Birds

Disease Impacting Local Bird Populations

Many have reached out to us to inquire about why certain birds are noticeably absent throughout neighborhoods or are not visiting yards and feeders as frequently as they have in past years.  What does the science tell us, they ask? Have we here at Audubon been noticing this same trend?

Recent research indicates that since 1970 North America’s bird populations have declined by almost a third. That’s a loss of 3 billion birds over the last 50 years. These declines have been demonstrated by results from various scientific monitoring projects including Audubon’s Christmas Bird Count, for which Pennsylvania contributes more results each year than any other state along the Atlantic Coast.

While these declines have been caused by a number of factors including pesticide use, habitat loss, and window collisions, the impacts of all of these factors are expected to be amplified by the effects of global temperature rise which, according to Audubon’s recent Survival by Degrees report, is expected to place two-thirds of North American birds at increasing risk of extinction.

But in Pennsylvania and a number of other states, many species are also being negatively affected by the disease West Nile Virus (WNV), whose impact on birds is expected to be exacerbated by temperature rise. This conclusion has been supported by the results from various regional monitoring efforts including the Philadelphia Mid-Winter Bird Census, coordinated by Audubon Pennsylvania and the Delaware Valley Ornithological Club.

West Nile Impacts on Birds

For those of us who love birds, the thought of wild bird populations suffering from a disease similar to the present covid-19 epidemic would probably cause us a great deal of concern. Birds after all have no doctors, nurses or hospitals other than the limited number of veterinarians and wildlife rehabilitation clinics that care for wild birds. However, many wild bird populations do in fact suffer from a variety of infectious diseases caused by viruses, bacteria, protozoans, and fungi that can lead to sickness and death. While infectious diseases have hampered the survival of some bird populations (e.g. the Florida Grasshopper Sparrow), and may have contributed to the extinction of others (e.g. Carolina Parakeet), at least in Pennsylvania, disease has not recently caused any of our native bird species to disappear. However, WNV more than any other infecteous disease is continuing to cause significant declines in the populations of many species.

Although WNV has had little effect on people, and has now been largely forgotten by us, it continues to infect many species of birds throughout the state and cause significant population declines thanks to resurgences of the virus that occurred in 2011 and 2018. These resurgences have been particularly severe in southeastern Pennsylvania, corresponding to declines in the populations detected by area counts.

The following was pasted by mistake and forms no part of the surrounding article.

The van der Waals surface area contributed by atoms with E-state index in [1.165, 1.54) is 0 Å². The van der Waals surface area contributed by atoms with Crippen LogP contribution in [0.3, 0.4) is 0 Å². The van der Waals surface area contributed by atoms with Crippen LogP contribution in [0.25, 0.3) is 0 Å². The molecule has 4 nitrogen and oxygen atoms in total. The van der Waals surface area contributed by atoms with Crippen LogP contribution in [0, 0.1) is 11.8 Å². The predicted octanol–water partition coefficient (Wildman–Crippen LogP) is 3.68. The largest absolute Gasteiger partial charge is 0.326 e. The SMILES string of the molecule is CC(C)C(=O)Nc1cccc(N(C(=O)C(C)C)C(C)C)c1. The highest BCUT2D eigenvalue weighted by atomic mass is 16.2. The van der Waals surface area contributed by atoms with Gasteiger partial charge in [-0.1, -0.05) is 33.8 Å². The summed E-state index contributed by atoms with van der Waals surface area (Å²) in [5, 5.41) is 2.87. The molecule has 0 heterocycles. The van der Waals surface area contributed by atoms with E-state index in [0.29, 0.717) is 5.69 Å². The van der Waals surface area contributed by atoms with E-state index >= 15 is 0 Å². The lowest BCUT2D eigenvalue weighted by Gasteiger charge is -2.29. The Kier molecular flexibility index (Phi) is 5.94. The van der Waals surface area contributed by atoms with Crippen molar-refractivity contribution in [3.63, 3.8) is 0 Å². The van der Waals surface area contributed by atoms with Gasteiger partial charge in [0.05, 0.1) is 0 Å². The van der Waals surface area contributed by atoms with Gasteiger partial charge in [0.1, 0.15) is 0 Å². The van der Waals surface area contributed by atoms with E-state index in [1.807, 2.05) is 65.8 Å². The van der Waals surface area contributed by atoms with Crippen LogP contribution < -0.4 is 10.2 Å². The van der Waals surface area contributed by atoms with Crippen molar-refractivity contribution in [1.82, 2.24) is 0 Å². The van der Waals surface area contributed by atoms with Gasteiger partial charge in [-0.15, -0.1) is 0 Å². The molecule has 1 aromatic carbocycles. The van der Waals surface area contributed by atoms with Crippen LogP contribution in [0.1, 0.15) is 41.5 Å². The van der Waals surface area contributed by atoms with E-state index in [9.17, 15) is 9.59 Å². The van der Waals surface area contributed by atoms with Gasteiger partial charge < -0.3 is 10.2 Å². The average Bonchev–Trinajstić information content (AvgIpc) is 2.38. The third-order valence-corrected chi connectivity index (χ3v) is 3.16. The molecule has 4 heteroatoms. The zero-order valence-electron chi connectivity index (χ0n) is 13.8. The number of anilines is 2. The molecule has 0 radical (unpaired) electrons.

WNV is mainly spread by mosquitoes, especially mosquitoes of the genus Culex that specialize in feeding on birds. As its name suggests the virus was first discovered on the continent of Africa, but it managed to spread to North America by 1999, and it was first detected in Pennsylvania in 2000. Although it only causes mild symptoms in most of the people it infects, in birds it can cause a number of serious symptoms that can lead to permanent injury or death. Since 2000 the virus has been detected in 250 species of native birds in North America, including dozens of species in Pennsylvania. And it has been responsible for the recent declines of a number of species within the state including the Great Horned Owl (declined 76.1% in southeast and 42.6% in central, 2000-2018), Ruffed Grouse (declined 70.6% in uplands, 2000-2018), Carolina Chickadee (declined 57.2% at 14 southeastern sites, 2000-2018), American Crow (declined 57.0% statewide, 2000-2018), and the Tufted Titmouse (declined 49.6% in southern 2/3 of state, 2000-2018). According to researcher Nick Bolgiano many other species of birds in Pennsylvania from the American Robin to the Killdeer also show evidence of declines probably caused by WNV, and three of the species affected (Ruffed Grouse-strongly, Northern Goshawk-possibly, Sharp-shinned Hawk-possibly) are listed in Pennsylvania’s Wildlife Action Plan as Species of Greatest Conservation Need.

Help Slow the Spread of WNV

As we continue to practice social distancing and the wearing of protective coverings to battle covid-19, we should also be aware that we can help to slow the spread of WNV in the bird world, especially in southeastern Pennsylvania where WNV levels have been the highest.

Don’t allow standing water to exist in buckets, cans, tires, gutters, plant containers, swimming pools or any other outdoor objects we control. These places are where mosquitoes breed unhindered by predatory fish and become spreaders of WNV to birds - and these mosquito populations may become even larger and more persistent throughout the year if average temperatures on earth continue to rise as predicted by Audubon’s recent Survival by Degrees report.

If we were to practice these preventative measures as much as we practice efforts to stop the spread of covid-19 in humans, we could probably make a substantial improvement to the survival of many species of native birds from our state bird the Ruffed Grouse to the Tufted Titmouse. For more information about what you can do to help prevent the spread of WNV in Pennsylvania, visit the Pennsylvania West Nile Virus Control Program.

For more on what you can do in your homes to reduce additional hazards and create safe spaces for birds, explore Audubon’s Bird-friendly Communities activities.

How you can help, right now